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following manner : “That his hat, which vas the in. strument of offence, should be forfeited to the court; that the criminal should go to the warehouse from. whence he came, and thence, as occasion should require, proceed to the Exchange, or Garraway's coffeehouse, in what manner he pleased; but that neither he nor any of the family of the Plums should hereafter appear in the streets of London out of their coaches, that so the footway mig!'t be left open and undisturbed for their betters.'
Dathan, a pedling Jew, and T. R-, a Welshman, were indicted by the keeper of an alehouse in Westminster, for breaking the peace and two earthu mugs, in a dispute about the antiquity of their families, to the great detriment of the house, and disturbance of the whole neighbourhood. Dathan said for himself, that he was provoked to it by the Welshman, who pretended that the Welsh were an antienter people than the Jews; whereas, says he, I can show, by this genealogy in my hand, that I am the son of Mesheck, that was the son of Naboth, that was the son of Shalem, that was the son of
The Welshman here interrupted him, and told him that he could produce Shennalogy as well as himself ; for that he was John ap Rice, ap Shenken, ap. Shones. TIe then turned himself to the Censor, and told him in the same broken accent, and with much warmth, that the Jew would needs uphold that king Cadwallader was younger than Issachar. Mr. Bickerstaff seemed very much inclined to give sentence against Dathan, as being a Jew; but finding reasons, by some expressions which the Welshman let fall in asserting the antiquity of his family, to suspect that the said Welshman was a PræAdamite, he suffered the jury to go out, without any
previous the mercy
previous admonition. After some time they returned, and
gave their verdict, that it appearing the persons at the bar did neither of them wear a sword, and that consequently they had no right to quarrel upon a point of honour, to prevent such frivolous appeals for the future, they should both of them be tossed in the same blanket, and there adjust the superiority as they could agree on it between themselves. The Censor confirmed the verdict.
Richard Newman was indicted by major Punto, for having used the words - Perhaps it may be so,' in a dispute with the said major. The major urged that the word "perhaps' was questioning his veracity; and that it was an indirect manner of giving him the lie. Richard Newman had nothing more to say for himself, than that he intended no such thing; and threw himself upon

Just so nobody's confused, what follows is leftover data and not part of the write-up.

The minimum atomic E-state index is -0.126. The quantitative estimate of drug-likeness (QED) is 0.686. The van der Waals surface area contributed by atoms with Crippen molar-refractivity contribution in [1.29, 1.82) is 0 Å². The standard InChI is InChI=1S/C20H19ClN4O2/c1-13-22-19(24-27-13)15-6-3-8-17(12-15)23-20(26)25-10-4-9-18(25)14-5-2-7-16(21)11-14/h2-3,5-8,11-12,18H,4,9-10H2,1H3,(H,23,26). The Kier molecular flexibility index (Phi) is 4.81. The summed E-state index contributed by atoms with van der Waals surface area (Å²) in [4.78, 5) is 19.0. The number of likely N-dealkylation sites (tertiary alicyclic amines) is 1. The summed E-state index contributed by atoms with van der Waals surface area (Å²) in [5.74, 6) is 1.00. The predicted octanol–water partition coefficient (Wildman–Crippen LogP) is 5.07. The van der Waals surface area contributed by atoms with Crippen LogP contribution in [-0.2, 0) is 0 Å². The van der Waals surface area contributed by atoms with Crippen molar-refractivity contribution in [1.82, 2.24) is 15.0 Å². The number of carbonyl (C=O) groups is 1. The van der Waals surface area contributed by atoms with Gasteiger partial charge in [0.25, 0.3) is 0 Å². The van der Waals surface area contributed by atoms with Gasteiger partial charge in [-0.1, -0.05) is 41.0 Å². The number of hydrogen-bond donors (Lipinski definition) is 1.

of the court. The jury brought in their verdict special.
Mr. Bickerstaff stood up, and, after having cast his cycs over the whole assembly, hemmed thrice. He then acquainted them that he had laid down a rule to himself, which he was resolved never to depart from, and which, as he conceived, would very much conduce to the shortening the business of the court ; I mean, says he, never to allow the lie being given by construction, implication, or induction, but by the sole use of the word itself. He then proceeded to show the great mischiefs that had arisen to the English nation from that pernicious monosyllable; that it had bred the most fatal quarrels between the dearest friends; that it bad frequently thinned the guards, and made great havoc in the army; that it had sometimes weakened the city trained bands; and, in a word, had destroyed many of the bravest men in the isle of Great
Britain. For the prevention of which evils for the future, he instructed the jury to present the word itself as a nuisance in the English tongue ; and further promised them, that he would, upon such their preferment, publish an edict of the court, for the entire banishment and exclusion of it out of the discourses and conversations of all civil societies.
This a true copy,
Charles Lillie. ' Monday next is set apart for the trial of several female causes.
- N. B. The case of the hassoc will come on be. tween the hours of nine and ten.'
ADDISON AND STEELE.
ALLEGORY ON DIFFERENT RELIGIONS. No. 257.